The World Health Organisation (WHO) stated that there was a 3% increase in diabetes mortality rates by age between 2000 and 2019. In 2019, diabetes and kidney disease due to diabetes caused an estimated two million deaths. In Sri Lanka, the 2016 demographic and health survey found that 5.7% of the total population had diabetes. Given the prevalence of the condition, the WHO commemorates World Diabetes Day on 14 November annually.
The day is an ideal opportunity to raise awareness of diabetes as a global public health issue, shedding light on what needs to be done, collectively and individually, for better prevention, diagnosis, and management of the condition.
The theme this year is “Access to diabetes education”, and underpins the larger multi-year theme of “access to care”. WHO states that their World Diabetes Day activities will cover issues ranging from championing the priorities of people living with diabetes in advocacy to the Global Diabetes Compact, which drives efforts globally to reduce the risk of diabetes and ensure access to treatment and care.
What is diabetes?
Diabetes is a chronic health condition that affects how the body turns food into energy. According to the Centre for Disease Control and Prevention (CDC) of the US, the body breaks down most of the food consumed into sugar (glucose) and releases it into your bloodstream. When the body’s blood sugar goes up, it signals the pancreas to release insulin. Insulin acts as a key to letting the blood sugar into your body’s cells for use as energy.
However, with diabetes, the body doesn’t make enough insulin or can’t use it as well as it should. When there isn’t enough insulin or cells stop responding to insulin, too much blood sugar stays in your bloodstream. Over time, that can cause serious health problems, such as heart disease, vision loss, and kidney disease.
Unfortunately, there isn’t a cure for diabetes, but losing weight, eating healthy food, and being active can help. The CDC adds that the following can also help:
- Taking medicine as prescribed
- Getting diabetes self-management education and support
- Making and keeping healthcare appointments
There are three main types of diabetes: type 1, type 2, and gestational diabetes (diabetes during pregnancy). Type 1 diabetes is thought to be caused by an autoimmune reaction (the body attacks itself by mistake) and the CDC states that approximately 5-10% of the people who have diabetes have type 1. With type 2 diabetes, your body doesn’t use insulin well and can’t keep blood sugar at normal levels. About 90-95% of people with diabetes have type 2. Gestational diabetes develops in pregnant women who have never had diabetes. If you have gestational diabetes, your baby could be at higher risk for health problems.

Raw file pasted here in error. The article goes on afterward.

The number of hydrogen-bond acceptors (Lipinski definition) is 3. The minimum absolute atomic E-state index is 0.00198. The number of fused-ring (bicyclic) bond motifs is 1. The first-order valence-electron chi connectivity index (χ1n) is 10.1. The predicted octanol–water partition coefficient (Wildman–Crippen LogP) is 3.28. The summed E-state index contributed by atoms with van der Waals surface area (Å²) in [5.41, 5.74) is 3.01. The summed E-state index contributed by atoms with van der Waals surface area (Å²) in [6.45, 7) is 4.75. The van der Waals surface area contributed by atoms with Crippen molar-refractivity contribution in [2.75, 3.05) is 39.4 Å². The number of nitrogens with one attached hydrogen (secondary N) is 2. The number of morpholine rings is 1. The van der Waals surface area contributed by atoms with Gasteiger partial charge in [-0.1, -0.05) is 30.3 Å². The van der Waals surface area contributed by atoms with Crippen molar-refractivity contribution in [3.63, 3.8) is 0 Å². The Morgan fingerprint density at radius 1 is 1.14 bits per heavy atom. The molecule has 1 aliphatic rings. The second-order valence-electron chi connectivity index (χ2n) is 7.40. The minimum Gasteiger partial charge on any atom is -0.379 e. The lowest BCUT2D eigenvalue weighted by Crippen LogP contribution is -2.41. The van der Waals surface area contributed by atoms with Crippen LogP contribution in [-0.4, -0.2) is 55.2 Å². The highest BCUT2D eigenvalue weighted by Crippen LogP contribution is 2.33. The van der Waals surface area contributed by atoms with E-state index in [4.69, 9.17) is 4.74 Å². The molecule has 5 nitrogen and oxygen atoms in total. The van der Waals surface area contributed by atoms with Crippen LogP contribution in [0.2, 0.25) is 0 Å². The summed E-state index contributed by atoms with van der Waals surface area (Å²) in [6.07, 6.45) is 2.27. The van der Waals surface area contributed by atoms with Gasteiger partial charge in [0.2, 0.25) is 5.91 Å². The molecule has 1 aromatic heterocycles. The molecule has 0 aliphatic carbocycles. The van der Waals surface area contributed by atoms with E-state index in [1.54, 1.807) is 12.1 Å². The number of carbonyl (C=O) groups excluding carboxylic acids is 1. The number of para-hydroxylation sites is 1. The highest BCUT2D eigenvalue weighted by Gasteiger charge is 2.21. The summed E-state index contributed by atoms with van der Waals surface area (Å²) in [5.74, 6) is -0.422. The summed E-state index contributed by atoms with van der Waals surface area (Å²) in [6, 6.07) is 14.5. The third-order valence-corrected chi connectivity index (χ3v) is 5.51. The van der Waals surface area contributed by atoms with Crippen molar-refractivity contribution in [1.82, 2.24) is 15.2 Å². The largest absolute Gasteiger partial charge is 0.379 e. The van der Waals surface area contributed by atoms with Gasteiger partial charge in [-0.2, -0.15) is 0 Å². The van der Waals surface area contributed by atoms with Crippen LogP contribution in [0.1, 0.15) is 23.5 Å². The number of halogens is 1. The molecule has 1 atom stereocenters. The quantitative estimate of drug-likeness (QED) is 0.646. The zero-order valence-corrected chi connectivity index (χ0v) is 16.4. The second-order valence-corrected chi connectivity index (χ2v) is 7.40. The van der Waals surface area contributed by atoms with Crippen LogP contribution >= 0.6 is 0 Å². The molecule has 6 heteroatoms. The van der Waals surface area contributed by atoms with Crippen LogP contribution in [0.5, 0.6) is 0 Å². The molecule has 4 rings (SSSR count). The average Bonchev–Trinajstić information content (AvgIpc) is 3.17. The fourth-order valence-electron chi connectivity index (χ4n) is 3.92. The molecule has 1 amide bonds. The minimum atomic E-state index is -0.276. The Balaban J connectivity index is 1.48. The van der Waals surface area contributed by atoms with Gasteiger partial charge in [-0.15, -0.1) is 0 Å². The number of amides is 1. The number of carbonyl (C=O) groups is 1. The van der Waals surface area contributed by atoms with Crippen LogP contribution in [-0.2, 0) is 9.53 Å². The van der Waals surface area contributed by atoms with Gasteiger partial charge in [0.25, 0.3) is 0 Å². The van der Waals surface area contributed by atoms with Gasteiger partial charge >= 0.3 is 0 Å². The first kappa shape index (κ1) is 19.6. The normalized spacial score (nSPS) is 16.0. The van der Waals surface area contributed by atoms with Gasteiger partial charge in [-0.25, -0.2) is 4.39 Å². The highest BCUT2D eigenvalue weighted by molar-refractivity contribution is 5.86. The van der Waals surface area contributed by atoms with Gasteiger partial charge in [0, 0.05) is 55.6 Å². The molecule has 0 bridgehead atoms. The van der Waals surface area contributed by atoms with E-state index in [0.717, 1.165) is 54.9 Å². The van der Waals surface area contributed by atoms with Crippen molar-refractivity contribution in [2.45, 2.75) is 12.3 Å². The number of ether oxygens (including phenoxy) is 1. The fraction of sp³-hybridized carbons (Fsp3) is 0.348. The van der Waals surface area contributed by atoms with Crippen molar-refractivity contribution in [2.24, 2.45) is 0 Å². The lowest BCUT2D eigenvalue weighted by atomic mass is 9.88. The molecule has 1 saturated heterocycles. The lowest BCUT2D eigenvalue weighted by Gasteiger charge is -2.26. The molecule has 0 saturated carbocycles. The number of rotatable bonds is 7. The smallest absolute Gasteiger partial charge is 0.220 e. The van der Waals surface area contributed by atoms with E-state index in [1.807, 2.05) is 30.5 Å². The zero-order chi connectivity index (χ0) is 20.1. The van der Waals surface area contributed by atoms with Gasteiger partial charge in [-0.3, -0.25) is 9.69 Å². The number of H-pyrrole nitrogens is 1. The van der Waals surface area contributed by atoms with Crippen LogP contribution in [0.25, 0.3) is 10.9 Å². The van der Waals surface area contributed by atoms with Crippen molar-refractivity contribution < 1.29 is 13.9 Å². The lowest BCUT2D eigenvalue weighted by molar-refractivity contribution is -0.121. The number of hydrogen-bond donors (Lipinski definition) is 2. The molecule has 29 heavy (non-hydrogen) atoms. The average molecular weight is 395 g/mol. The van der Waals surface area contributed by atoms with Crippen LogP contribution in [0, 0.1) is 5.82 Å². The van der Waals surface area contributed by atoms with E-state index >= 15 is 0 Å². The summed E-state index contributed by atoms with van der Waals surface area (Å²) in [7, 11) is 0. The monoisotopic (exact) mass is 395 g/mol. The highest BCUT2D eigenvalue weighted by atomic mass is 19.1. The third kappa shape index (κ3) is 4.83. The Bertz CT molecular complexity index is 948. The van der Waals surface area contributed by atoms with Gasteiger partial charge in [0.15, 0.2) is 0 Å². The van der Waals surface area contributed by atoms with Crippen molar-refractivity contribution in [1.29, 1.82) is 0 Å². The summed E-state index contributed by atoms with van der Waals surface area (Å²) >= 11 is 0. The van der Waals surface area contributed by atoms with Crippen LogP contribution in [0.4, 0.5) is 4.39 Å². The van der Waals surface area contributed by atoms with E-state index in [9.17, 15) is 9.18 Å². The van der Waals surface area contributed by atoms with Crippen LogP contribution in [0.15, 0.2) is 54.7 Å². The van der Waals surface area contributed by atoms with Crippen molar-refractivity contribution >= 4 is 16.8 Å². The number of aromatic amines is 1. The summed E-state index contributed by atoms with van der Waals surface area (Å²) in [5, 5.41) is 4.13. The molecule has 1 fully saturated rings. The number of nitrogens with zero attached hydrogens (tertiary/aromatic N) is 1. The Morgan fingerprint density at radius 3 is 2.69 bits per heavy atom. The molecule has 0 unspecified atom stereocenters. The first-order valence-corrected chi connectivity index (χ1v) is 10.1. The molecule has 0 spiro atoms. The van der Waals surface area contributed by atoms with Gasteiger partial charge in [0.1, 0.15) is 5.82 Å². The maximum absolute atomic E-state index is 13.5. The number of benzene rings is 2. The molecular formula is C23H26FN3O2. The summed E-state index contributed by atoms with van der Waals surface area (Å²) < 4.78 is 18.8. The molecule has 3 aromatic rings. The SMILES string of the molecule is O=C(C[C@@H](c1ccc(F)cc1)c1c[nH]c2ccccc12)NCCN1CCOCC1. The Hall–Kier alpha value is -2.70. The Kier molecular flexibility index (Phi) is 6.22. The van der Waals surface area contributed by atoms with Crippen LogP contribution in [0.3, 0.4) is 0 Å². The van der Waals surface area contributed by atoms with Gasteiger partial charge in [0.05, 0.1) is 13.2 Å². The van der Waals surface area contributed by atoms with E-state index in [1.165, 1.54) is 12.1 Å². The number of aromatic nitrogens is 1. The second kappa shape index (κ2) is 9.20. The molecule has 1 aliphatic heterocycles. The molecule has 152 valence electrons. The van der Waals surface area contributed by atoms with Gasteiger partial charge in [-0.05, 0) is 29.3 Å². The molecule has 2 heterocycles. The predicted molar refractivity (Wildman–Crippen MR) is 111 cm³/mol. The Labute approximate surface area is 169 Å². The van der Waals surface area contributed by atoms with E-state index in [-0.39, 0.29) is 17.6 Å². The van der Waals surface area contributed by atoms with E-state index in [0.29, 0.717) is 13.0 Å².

Prediabetes is also a condition one must be aware of. With prediabetes, blood sugar levels are higher than normal, but not high enough for a type 2 diabetes diagnosis. Prediabetes raises your risk for type 2 diabetes, heart disease, and stroke.
Who is at risk?
The Sri Lanka Diabetes Federation lists a number of risk factors and symptoms but adds that many people with diabetes do not display any symptoms.
The symptoms and signs of diabetes include weight change (gain or loss) with polyphagia (increased hunger), increased thirst (polydipsia), frequent urination (polyuria), extreme fatigue or lack of energy, blurred vision, frequent or recurring infections (especially urine, genital, and skin infections), cuts and bruises which are slow to heal, tingling sensation or numbness in the hands or feet, and trouble getting or maintaining an erection.
“It is important for you to know your risk for diabetes. Being Asian, we are at high risk for diabetes despite our age, sex, and body build. If you are at risk, get checked with no delay,” the Sri Lanka Diabetes Federation states.
Screening is recommended for the following persons:
- Anyone more than 40 years of age should get screened for diabetes and every three years thereafter
- A person with any of the following risk factors should start early and check more frequently:
- Sedentary lifestyle/lack of exercise
- Hypertension (high blood pressure)
- High cholesterol and lipids
- Family history: Having a relative (parent/sibling/child) with diabetes
- History of gestational diabetes (diabetes during pregnancy)
- Polycystic ovary syndrome (obesity-related menstrual disorder in women)
- Acanthosis nigricans (dark, thick, velvety skin over the neck and armpits)
According to the WHO, over time, diabetes can damage the heart, blood vessels, eyes, kidneys, and nerves. “Adults with diabetes have a two- to three-fold increased risk of heart attacks and strokes,” WHO states, adding: “Combined with reduced blood flow, neuropathy (nerve damage) in the feet increases the chance of foot ulcers, infection and the eventual need for limb amputation.”
In addition to this, diabetic retinopathy is an important cause of blindness and occurs as a result of long-term accumulated damage to the small blood vessels in the retina. Close to one million people are blind due to diabetes.
Diabetes is also among the leading causes of kidney failure.
People with diabetes are also more likely to have poor outcomes for several infectious diseases, including Covid-19.